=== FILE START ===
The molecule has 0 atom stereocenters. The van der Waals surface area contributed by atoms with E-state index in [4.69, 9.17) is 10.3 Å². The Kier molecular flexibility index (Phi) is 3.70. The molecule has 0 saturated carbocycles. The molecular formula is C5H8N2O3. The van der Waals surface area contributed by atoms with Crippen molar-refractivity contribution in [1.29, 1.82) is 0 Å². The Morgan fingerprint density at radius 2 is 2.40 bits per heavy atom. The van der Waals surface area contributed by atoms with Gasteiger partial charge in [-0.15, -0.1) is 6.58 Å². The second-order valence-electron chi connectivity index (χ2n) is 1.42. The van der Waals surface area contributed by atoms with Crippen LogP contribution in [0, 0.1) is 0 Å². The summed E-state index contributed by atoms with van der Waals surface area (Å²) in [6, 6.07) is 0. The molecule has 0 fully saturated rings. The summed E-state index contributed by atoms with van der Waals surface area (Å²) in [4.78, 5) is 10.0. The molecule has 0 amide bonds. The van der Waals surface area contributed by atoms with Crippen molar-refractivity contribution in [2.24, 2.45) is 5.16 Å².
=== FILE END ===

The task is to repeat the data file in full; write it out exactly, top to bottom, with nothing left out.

The molecule has 0 atom stereocenters. The van der Waals surface area contributed by atoms with E-state index in [4.69, 9.17) is 10.3 Å². The Kier molecular flexibility index (Phi) is 3.70. The molecule has 0 saturated carbocycles. The molecular formula is C5H8N2O3. The van der Waals surface area contributed by atoms with Crippen molar-refractivity contribution in [1.29, 1.82) is 0 Å². The Morgan fingerprint density at radius 2 is 2.40 bits per heavy atom. The van der Waals surface area contributed by atoms with Gasteiger partial charge in [-0.15, -0.1) is 6.58 Å². The second-order valence-electron chi connectivity index (χ2n) is 1.42. The van der Waals surface area contributed by atoms with Crippen LogP contribution in [0, 0.1) is 0 Å². The summed E-state index contributed by atoms with van der Waals surface area (Å²) in [6, 6.07) is 0. The molecule has 0 fully saturated rings. The summed E-state index contributed by atoms with van der Waals surface area (Å²) in [4.78, 5) is 10.0. The molecule has 0 amide bonds. The van der Waals surface area contributed by atoms with Crippen molar-refractivity contribution in [2.24, 2.45) is 5.16 Å².